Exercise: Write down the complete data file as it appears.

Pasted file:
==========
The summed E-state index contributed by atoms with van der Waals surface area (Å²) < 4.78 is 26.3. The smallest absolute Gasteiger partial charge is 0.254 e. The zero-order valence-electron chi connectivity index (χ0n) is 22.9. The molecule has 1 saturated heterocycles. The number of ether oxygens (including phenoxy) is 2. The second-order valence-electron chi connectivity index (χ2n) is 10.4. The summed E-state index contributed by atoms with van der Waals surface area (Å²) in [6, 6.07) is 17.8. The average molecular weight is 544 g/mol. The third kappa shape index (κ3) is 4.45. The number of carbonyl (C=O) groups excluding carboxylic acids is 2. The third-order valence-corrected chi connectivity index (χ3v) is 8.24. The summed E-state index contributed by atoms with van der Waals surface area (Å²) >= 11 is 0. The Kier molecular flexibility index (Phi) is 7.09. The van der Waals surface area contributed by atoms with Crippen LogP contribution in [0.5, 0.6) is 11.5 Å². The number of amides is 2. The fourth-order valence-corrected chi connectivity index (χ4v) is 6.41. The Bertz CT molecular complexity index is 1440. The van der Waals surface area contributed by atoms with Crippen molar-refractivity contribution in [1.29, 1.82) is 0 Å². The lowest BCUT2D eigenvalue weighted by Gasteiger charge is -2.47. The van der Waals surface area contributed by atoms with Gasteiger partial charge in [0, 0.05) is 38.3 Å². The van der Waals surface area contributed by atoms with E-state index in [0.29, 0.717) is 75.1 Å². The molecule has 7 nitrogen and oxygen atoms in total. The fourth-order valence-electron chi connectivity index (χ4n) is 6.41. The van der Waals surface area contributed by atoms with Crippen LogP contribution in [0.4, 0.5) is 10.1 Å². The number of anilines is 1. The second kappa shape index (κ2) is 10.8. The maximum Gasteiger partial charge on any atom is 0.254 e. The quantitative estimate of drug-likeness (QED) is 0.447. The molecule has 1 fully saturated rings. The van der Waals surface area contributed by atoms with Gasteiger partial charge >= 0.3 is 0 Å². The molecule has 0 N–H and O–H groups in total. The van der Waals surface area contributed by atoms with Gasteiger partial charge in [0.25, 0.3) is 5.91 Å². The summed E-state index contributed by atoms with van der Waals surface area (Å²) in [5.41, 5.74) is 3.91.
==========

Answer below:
The summed E-state index contributed by atoms with van der Waals surface area (Å²) < 4.78 is 26.3. The smallest absolute Gasteiger partial charge is 0.254 e. The zero-order valence-electron chi connectivity index (χ0n) is 22.9. The molecule has 1 saturated heterocycles. The number of ether oxygens (including phenoxy) is 2. The second-order valence-electron chi connectivity index (χ2n) is 10.4. The summed E-state index contributed by atoms with van der Waals surface area (Å²) in [6, 6.07) is 17.8. The average molecular weight is 544 g/mol. The third kappa shape index (κ3) is 4.45. The number of carbonyl (C=O) groups excluding carboxylic acids is 2. The third-order valence-corrected chi connectivity index (χ3v) is 8.24. The summed E-state index contributed by atoms with van der Waals surface area (Å²) >= 11 is 0. The Kier molecular flexibility index (Phi) is 7.09. The van der Waals surface area contributed by atoms with Crippen LogP contribution in [0.5, 0.6) is 11.5 Å². The number of amides is 2. The fourth-order valence-corrected chi connectivity index (χ4v) is 6.41. The Bertz CT molecular complexity index is 1440. The van der Waals surface area contributed by atoms with Crippen molar-refractivity contribution in [1.29, 1.82) is 0 Å². The lowest BCUT2D eigenvalue weighted by Gasteiger charge is -2.47. The van der Waals surface area contributed by atoms with Gasteiger partial charge in [0, 0.05) is 38.3 Å². The van der Waals surface area contributed by atoms with E-state index in [0.29, 0.717) is 75.1 Å². The molecule has 7 nitrogen and oxygen atoms in total. The fourth-order valence-electron chi connectivity index (χ4n) is 6.41. The van der Waals surface area contributed by atoms with Crippen LogP contribution in [0.4, 0.5) is 10.1 Å². The number of anilines is 1. The second kappa shape index (κ2) is 10.8. The maximum Gasteiger partial charge on any atom is 0.254 e. The quantitative estimate of drug-likeness (QED) is 0.447. The molecule has 1 fully saturated rings. The van der Waals surface area contributed by atoms with Gasteiger partial charge >= 0.3 is 0 Å². The molecule has 0 N–H and O–H groups in total. The van der Waals surface area contributed by atoms with Gasteiger partial charge in [0.25, 0.3) is 5.91 Å². The summed E-state index contributed by atoms with van der Waals surface area (Å²) in [5.41, 5.74) is 3.91.